I arrived in Longyearbyen on Tuesday. The town, which is situated on the Svalbard archipelago is surrounded by mountains. A dense blanket of clouds enveloped the landscape, shrouding the mountain peaks and arousing a deep feeling of being hidden from the rest of the world. The Arctic landscape is beautiful in a strange and unique sense , in a sense where beauty and bleakness appear to collude. Abandoned decrepit mining structures are scattered throughout the rugged mountainscape, piles of coal look as though they are pouring from fissures in the mountain facade, where patches of earth are stained by a vivid red sediment. One could almost contemplate that these mountains bear wounds.
Further cultural remains are strewn across the landscape, each a protected relic serving as a fragment of a story. A visual story that in Svalbard describes the tight coupling between human activities and the natural environment, and demonstrates how humans have influenced the landscape through the exploitation of resources throughout history. During a momentary process of decay the weathered structures appear to blend into their natural surrounds. It is incomprehensible to think that the mountains will eventually reclaim their land and the fragments of human history will be completely consumed by the landscape.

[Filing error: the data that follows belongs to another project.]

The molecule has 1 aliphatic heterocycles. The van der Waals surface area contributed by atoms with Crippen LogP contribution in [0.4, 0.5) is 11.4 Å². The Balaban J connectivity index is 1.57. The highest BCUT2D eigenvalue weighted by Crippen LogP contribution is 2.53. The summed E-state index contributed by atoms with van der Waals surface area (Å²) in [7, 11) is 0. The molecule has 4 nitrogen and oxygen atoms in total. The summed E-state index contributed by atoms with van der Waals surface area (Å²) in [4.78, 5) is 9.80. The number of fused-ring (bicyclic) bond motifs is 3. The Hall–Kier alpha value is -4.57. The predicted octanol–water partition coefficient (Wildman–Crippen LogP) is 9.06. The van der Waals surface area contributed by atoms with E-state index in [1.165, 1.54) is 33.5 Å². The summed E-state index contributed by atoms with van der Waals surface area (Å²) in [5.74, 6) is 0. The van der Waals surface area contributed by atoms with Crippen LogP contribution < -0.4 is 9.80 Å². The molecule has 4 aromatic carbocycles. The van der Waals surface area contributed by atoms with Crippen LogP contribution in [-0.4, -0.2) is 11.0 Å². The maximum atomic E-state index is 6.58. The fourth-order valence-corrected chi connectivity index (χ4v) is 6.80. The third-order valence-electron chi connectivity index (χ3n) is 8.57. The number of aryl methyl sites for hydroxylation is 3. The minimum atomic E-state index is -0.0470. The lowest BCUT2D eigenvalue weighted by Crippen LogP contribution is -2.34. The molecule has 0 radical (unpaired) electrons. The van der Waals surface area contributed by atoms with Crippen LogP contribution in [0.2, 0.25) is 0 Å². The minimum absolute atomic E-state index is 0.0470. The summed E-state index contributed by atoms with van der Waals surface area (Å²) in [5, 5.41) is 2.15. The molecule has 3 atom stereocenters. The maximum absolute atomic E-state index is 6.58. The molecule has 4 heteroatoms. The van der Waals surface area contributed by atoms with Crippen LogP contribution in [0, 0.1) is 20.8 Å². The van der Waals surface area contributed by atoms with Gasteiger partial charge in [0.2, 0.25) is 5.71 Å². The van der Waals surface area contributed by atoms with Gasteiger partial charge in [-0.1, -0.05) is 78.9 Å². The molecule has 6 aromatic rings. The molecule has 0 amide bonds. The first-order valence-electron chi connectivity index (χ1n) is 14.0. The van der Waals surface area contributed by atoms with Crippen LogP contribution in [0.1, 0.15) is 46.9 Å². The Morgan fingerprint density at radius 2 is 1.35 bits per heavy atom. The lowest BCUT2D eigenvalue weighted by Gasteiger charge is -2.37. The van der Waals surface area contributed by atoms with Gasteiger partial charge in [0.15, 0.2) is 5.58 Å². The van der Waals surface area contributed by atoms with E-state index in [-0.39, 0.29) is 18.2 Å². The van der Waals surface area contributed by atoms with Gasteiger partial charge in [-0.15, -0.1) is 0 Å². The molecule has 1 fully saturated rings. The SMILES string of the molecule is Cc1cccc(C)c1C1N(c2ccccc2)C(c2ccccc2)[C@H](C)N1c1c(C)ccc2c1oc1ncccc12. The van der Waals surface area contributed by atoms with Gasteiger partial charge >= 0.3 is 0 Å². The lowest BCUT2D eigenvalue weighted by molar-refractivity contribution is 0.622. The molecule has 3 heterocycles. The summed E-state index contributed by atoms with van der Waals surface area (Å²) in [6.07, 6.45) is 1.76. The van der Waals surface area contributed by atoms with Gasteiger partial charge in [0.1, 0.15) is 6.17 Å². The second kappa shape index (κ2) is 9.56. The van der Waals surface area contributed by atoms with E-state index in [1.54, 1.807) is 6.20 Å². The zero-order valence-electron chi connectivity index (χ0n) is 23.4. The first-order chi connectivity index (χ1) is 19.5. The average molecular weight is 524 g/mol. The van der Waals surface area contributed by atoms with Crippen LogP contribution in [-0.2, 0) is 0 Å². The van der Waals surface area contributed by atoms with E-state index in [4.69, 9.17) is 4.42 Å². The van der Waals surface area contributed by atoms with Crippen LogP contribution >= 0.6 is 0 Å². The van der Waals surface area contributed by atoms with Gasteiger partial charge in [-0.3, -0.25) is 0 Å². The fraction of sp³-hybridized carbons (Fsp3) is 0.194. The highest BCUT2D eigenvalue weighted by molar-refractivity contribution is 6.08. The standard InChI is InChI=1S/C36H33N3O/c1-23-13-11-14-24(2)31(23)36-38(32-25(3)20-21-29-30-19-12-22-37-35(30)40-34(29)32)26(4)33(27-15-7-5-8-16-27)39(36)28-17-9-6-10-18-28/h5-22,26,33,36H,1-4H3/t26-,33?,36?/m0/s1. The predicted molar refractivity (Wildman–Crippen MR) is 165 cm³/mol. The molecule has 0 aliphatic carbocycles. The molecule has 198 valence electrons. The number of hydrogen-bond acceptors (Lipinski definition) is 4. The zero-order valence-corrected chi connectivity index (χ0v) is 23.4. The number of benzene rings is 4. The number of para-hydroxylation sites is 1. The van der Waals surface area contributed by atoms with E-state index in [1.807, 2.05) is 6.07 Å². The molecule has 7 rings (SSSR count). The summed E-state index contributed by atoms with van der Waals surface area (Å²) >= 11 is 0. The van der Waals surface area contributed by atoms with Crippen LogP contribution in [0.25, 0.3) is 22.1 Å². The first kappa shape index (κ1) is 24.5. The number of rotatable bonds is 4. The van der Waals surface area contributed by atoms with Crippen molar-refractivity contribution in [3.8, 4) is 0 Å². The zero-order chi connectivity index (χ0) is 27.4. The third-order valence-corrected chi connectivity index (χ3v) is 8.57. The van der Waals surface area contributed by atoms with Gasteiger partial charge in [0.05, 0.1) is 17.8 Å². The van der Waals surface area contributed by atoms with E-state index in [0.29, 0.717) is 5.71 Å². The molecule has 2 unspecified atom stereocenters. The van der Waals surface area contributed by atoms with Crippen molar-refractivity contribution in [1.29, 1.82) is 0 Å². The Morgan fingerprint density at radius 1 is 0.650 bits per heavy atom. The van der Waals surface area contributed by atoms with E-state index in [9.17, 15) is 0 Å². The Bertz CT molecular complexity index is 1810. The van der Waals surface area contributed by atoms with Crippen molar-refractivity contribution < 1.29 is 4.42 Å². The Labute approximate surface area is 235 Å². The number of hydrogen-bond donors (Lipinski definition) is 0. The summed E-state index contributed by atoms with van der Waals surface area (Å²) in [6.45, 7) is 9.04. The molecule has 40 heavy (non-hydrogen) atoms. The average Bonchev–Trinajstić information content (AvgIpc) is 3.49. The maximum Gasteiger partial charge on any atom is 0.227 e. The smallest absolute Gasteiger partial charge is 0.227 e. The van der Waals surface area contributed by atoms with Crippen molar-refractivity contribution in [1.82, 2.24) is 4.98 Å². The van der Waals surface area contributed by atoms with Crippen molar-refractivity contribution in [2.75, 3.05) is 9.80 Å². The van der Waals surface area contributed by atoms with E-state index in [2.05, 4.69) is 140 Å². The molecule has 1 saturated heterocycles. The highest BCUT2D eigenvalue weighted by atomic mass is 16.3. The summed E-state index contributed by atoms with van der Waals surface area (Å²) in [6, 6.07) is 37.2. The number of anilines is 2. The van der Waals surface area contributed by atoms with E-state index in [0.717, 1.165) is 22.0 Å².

I am Irish visual artist . In August 2017 I travelled to Svalbard to participate in an artist residency located in the Arctic circle. This research blog is a diary of my experiences within an Arctic landscape. All photographic images on this blog are © www.racheldoolin.com. This residency was funded by the Arts Council of Ireland Travel and Training Award and the CIT Valery Gleeson Development Bursary.